Description

System And Method For Calibrating An Absolute Position Sensor

FIELD OF THE INVENTION

[0001] The present invention relates to a system and method for calibrating an absolute position sensor. More specifically, the present invention relates to a system and method for calibrating such a sensor, in situ, during assembly or repair of a mechanical device such as an internal combustion engine.

BACKGROUND OF THE INVENTION

[0002] The assignee of the present invention has developed a novel sensor system and method which can be used to determine the absolute angular position of a rotating member with a high degree of accuracy. Implementations of the sensor system can be used, for example, to determine the angular position of a crankshaft or camshaft of an internal combustion engine to accuracies of better than one degree, even when the rotating member is rotating at speeds of greater than several thousand RPM.

[0003] While the sensor system and method can provide very high accuracies under a wide range of operating conditions and environments, the accuracy of the sensor system can suffer from errors in manufacturing and/or assembly tolerances unless it is calibrated prior to use. Ideally, the calibration of the sensor would be performed in situ, when it is installed on the system to be measured, and would be a simple and time efficient process to reduce the expense of the assembly process and/or to reduce the time required for assembly.

SUMMARY OF THE INVENTION

[0004] It is an object of the present invention to provide a novel system and method for calibrating an absolute position sensor in situ which obviates or mitigates at least one disadvantage of the prior art.

[0005] According to a first aspect of the present invention, there is provided a method of calibrating an absolute position sensor, comprising the steps of: (i) for each of a selected set of angular positions, determining an angular position from the output of the sensor; (ii) for each of the selected set of angular positions, determining an angular position from a reference sensor; (iii) from the differences between each angular position from the output of the sensor and respective the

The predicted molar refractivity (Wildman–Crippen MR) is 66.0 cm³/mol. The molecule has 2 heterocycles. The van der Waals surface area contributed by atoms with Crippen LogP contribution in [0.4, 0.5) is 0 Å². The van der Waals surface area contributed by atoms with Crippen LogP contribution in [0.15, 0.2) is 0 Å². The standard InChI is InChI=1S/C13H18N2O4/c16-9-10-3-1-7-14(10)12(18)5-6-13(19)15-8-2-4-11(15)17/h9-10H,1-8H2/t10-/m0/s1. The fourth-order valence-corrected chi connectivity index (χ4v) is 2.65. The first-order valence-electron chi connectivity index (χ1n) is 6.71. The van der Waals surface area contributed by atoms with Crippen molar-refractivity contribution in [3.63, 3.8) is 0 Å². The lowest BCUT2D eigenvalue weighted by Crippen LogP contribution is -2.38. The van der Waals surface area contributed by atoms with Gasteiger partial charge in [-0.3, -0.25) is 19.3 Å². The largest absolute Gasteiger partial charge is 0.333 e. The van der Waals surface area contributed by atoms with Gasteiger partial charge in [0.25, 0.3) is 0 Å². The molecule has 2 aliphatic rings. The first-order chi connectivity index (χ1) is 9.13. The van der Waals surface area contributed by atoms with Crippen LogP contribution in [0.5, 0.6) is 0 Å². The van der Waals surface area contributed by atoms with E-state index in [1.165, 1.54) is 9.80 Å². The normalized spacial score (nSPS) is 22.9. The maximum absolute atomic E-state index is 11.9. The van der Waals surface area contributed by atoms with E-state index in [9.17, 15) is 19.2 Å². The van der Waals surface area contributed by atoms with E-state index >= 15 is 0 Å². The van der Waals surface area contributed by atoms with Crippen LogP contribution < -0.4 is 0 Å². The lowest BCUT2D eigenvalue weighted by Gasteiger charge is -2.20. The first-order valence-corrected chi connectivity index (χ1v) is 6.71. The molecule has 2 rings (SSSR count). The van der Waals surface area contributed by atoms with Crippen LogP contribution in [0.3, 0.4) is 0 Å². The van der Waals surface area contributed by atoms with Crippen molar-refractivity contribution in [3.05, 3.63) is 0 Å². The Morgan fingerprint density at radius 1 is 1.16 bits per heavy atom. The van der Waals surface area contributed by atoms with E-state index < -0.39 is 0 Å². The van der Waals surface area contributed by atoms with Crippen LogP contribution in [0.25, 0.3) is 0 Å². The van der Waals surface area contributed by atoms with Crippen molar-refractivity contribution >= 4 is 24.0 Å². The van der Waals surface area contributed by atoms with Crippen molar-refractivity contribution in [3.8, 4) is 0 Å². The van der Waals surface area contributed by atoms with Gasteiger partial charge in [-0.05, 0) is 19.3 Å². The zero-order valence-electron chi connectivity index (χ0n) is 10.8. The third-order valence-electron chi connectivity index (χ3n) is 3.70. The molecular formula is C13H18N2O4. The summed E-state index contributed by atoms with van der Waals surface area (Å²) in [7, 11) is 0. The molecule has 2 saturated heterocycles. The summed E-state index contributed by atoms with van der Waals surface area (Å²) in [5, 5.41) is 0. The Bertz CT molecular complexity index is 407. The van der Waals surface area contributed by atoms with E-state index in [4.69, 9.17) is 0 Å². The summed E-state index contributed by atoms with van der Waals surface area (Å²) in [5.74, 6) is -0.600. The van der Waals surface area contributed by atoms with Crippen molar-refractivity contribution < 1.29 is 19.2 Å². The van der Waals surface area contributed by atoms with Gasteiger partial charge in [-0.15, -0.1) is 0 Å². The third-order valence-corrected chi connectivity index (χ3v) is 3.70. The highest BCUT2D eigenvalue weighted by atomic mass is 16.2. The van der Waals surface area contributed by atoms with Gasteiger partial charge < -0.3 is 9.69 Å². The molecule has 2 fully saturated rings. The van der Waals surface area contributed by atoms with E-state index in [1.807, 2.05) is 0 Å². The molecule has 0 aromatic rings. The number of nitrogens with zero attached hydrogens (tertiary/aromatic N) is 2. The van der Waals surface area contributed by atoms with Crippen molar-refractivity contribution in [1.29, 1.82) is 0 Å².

January 29, 2007 angular position from the reference sensor, determining a set of error factors; and (iv) storing the determined error factors for use as correction factors to be applied to the determining angular positions from the output of the sensor to obtain calibrated angular positions. [0006] According to another aspect of the present invention, there is provided a pre-calibrated angular position sensor comprising: a housing; a dipole carrier rotatably mounted within the housing, the dipole carrier including a dipole magnet at a first end and an engaging means at the opposite end, the engaging means being operable to engage a rotatable member to rotate the dipole carrier therewith; and a sensor mounted in the housing adjacent the dipole magnet such that the magnetic field of the dipole magnet rotates about the sensor as the rotating member rotates, wherein the sensor is calibrated after assembly by comparing the output of the sensor to the output of a reference sensor to derive a set of error values which can subsequently be applied to the output of the sensor to obtain a calibrated output.

BRIEF DESCRIPTION OF THE DRAWINGS

[0007] Preferred embodiments of the present invention will now be described, by way of example only, with reference to the attached Figures, wherein:

Figures Ia through Ic show schematic representations of some of the possible sources of errors in an absolute position sensor and corresponding dipole magnet;